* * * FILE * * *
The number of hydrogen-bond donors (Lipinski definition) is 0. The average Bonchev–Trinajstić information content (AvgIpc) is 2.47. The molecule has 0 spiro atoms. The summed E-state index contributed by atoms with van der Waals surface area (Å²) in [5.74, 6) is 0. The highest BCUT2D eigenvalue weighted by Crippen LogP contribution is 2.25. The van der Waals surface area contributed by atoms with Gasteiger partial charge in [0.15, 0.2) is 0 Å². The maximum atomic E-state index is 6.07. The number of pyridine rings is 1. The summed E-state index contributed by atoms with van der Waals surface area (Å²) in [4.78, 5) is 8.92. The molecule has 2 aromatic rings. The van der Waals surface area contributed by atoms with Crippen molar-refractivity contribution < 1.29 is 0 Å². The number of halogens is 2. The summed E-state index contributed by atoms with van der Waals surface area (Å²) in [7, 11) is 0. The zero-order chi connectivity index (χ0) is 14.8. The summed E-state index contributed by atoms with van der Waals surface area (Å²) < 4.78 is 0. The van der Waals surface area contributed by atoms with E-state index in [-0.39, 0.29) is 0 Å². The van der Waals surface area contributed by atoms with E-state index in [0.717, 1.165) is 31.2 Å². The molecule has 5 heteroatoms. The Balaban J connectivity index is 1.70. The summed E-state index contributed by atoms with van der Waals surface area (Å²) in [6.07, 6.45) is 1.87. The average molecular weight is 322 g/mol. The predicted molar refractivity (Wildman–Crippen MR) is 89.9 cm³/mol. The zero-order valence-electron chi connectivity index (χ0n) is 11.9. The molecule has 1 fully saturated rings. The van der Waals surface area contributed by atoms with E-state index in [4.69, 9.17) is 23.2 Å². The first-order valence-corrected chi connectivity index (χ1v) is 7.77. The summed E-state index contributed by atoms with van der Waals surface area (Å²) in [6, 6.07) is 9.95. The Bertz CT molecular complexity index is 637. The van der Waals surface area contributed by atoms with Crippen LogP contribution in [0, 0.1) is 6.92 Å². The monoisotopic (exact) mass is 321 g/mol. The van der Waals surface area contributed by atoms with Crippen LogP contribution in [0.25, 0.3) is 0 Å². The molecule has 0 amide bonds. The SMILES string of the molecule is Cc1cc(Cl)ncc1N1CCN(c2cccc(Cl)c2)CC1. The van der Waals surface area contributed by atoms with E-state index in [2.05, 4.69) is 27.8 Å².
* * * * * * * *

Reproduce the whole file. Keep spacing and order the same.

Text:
The number of hydrogen-bond donors (Lipinski definition) is 0. The average Bonchev–Trinajstić information content (AvgIpc) is 2.47. The molecule has 0 spiro atoms. The summed E-state index contributed by atoms with van der Waals surface area (Å²) in [5.74, 6) is 0. The highest BCUT2D eigenvalue weighted by Crippen LogP contribution is 2.25. The van der Waals surface area contributed by atoms with Gasteiger partial charge in [0.15, 0.2) is 0 Å². The maximum atomic E-state index is 6.07. The number of pyridine rings is 1. The summed E-state index contributed by atoms with van der Waals surface area (Å²) in [4.78, 5) is 8.92. The molecule has 2 aromatic rings. The van der Waals surface area contributed by atoms with Crippen molar-refractivity contribution < 1.29 is 0 Å². The number of halogens is 2. The summed E-state index contributed by atoms with van der Waals surface area (Å²) in [7, 11) is 0. The zero-order chi connectivity index (χ0) is 14.8. The summed E-state index contributed by atoms with van der Waals surface area (Å²) < 4.78 is 0. The van der Waals surface area contributed by atoms with E-state index in [-0.39, 0.29) is 0 Å². The van der Waals surface area contributed by atoms with E-state index in [0.717, 1.165) is 31.2 Å². The molecule has 5 heteroatoms. The Balaban J connectivity index is 1.70. The summed E-state index contributed by atoms with van der Waals surface area (Å²) in [6.07, 6.45) is 1.87. The average molecular weight is 322 g/mol. The predicted molar refractivity (Wildman–Crippen MR) is 89.9 cm³/mol. The zero-order valence-electron chi connectivity index (χ0n) is 11.9. The molecule has 1 fully saturated rings. The van der Waals surface area contributed by atoms with E-state index in [4.69, 9.17) is 23.2 Å². The first-order valence-corrected chi connectivity index (χ1v) is 7.77. The summed E-state index contributed by atoms with van der Waals surface area (Å²) in [6, 6.07) is 9.95. The Bertz CT molecular complexity index is 637. The van der Waals surface area contributed by atoms with Crippen LogP contribution in [0, 0.1) is 6.92 Å². The monoisotopic (exact) mass is 321 g/mol. The van der Waals surface area contributed by atoms with Crippen LogP contribution in [0.25, 0.3) is 0 Å². The molecule has 0 amide bonds. The SMILES string of the molecule is Cc1cc(Cl)ncc1N1CCN(c2cccc(Cl)c2)CC1. The van der Waals surface area contributed by atoms with E-state index in [2.05, 4.69) is 27.8 Å².